Despite the Ralphs in the world, I had more concern with education than a degree. Somewhere along the way I met a neighbor with a set of Great Books who knew a little about the idea behind them. After talking to him I decided that I would educate myself and began an extensive reading program. Later on I met a graduate of Shimer who told me that he never had a lecture in his four years of college. All his classes worked as a group discussion with the professor acting as a co-investigator. I felt sad about not knowing of this school earlier, but continued with my self-education program.
One day, while driving on the Kennedy expressway, I heard an advertisement on the radio about weekend classes at Shimer College geared toward working people. I became very excited. Many of the people driving near me became very excited also, but not about Shimer.
The next part of my story, while not literally true, does economically portray what did happen. Curiously enough I did not drop everything to apply for this weekend program. About a year later I did call, and made an appointment to come to an open house. My wife Dee agreed to join me. On the day of the open house, I announced to Dee that I was not going. Looking back, I now see that I had two fears at that time. What if I failed at Shimer, a school that sounded like my ideal? There could be no excuses this time. My second fear was an intuitive feeling that if I went to Shimer, I would never be the same person again.
Instead of articulating these fears, which I did not recognize, I told Dee that I did not want to go to college. We had had some logs burning in the fireplace that morning and I now sat in front of the remaining glowing coals. Dee sat down next to me and asked why. I told her that my self-education program was working just fine and that I didn't really need any help. She sat with me for some time staring at the glowing coals. After awhile she picked up the poker and nudged one of the coals away from the others. We watched and soon the glow from the lone coal went out. We went to Shimer that day and the following September I became a student once again. Thank you, Dee.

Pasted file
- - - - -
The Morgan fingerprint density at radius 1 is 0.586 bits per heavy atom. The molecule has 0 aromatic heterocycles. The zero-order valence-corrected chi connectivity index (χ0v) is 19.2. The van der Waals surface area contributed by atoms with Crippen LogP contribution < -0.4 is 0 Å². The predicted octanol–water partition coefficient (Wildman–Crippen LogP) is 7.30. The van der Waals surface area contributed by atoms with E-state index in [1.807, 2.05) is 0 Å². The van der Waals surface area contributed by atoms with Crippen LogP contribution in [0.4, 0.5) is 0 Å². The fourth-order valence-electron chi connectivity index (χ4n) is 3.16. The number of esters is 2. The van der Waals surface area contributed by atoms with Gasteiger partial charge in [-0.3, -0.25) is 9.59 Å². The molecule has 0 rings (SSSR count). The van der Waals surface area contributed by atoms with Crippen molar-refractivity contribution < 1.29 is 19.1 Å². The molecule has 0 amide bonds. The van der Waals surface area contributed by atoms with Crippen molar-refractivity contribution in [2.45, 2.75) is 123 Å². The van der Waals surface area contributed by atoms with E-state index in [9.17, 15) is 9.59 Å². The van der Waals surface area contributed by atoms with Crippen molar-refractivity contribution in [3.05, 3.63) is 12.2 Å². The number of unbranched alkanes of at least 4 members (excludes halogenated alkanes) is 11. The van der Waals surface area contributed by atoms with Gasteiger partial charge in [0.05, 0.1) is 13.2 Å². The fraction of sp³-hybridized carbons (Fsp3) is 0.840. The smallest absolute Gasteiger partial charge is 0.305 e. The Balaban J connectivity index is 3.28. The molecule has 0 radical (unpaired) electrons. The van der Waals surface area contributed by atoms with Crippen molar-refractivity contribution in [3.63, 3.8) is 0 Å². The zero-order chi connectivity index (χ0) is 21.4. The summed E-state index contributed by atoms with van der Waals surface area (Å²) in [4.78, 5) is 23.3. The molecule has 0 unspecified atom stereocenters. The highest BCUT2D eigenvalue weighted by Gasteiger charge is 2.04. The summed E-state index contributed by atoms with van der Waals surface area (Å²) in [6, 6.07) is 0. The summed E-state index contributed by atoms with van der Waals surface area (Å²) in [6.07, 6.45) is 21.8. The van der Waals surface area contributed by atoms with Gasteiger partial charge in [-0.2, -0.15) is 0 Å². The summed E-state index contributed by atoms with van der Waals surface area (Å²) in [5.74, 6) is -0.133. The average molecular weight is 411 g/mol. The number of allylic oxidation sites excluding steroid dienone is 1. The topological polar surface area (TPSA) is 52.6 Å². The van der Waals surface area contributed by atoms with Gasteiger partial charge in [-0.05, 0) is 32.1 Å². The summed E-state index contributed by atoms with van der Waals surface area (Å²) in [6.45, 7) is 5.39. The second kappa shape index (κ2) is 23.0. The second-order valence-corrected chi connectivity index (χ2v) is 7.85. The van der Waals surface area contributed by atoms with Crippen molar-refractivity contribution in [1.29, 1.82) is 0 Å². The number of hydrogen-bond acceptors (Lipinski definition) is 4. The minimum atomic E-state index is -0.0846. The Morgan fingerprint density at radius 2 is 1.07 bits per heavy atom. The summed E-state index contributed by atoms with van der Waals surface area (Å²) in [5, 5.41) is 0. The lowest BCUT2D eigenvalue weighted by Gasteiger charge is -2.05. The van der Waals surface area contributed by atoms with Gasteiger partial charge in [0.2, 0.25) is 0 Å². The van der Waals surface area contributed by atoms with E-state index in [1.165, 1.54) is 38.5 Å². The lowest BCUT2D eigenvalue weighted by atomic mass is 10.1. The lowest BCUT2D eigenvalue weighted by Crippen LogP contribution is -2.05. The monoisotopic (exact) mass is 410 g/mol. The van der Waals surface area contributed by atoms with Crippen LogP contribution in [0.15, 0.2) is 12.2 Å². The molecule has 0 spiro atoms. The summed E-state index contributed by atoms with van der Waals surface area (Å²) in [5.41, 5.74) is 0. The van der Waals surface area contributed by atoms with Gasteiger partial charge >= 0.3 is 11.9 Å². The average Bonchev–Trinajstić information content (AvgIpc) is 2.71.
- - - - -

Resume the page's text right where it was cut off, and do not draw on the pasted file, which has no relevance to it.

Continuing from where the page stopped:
My first class at Shimer consisted of the professor and a few students sitting in a circle discussing the text that we had previously read. One student came in quite late and after sitting with us for some time asked, "Who is the teacher here?" I knew I was finally in the right place.
My intuition did prove correct; attending Shimer changed some of my most cherished beliefs. It would take another talk to tell of all the changes that took place. My other fear, that of failure, proved groundless. I did not drop out this time. Today is graduation.
So I ask the Day school students not to be too hard on us emotional Weekenders. Most of us have stories of defeat and frustration surrounding our attempts at education. Many had given up and never expected another chance at college. We are like starving people who suddenly find themselves at a gourmet dinner. We are the wrong ones to critique the cooking.
In closing I would like to say thank you to all the faculty at Shimer. As co-investigators, you personify the ideal in education. My special appreciation goes to the students. Education Shimer-style seems a fragile entity and it requires an unusual group of students to allow it to work. Over the years the faculty and students will come and go but hopefully there will always be a Shimer College, a place for people who have given up on further education.
In a short time Dr. Moon will ask us to move our tassels from one side to the other. At that moment I know of one student who will experience strong emotions. He will feel mostly gratitude but there will be a small part of him that will want to say, "Ralph, you are no longer talking to a high schooler."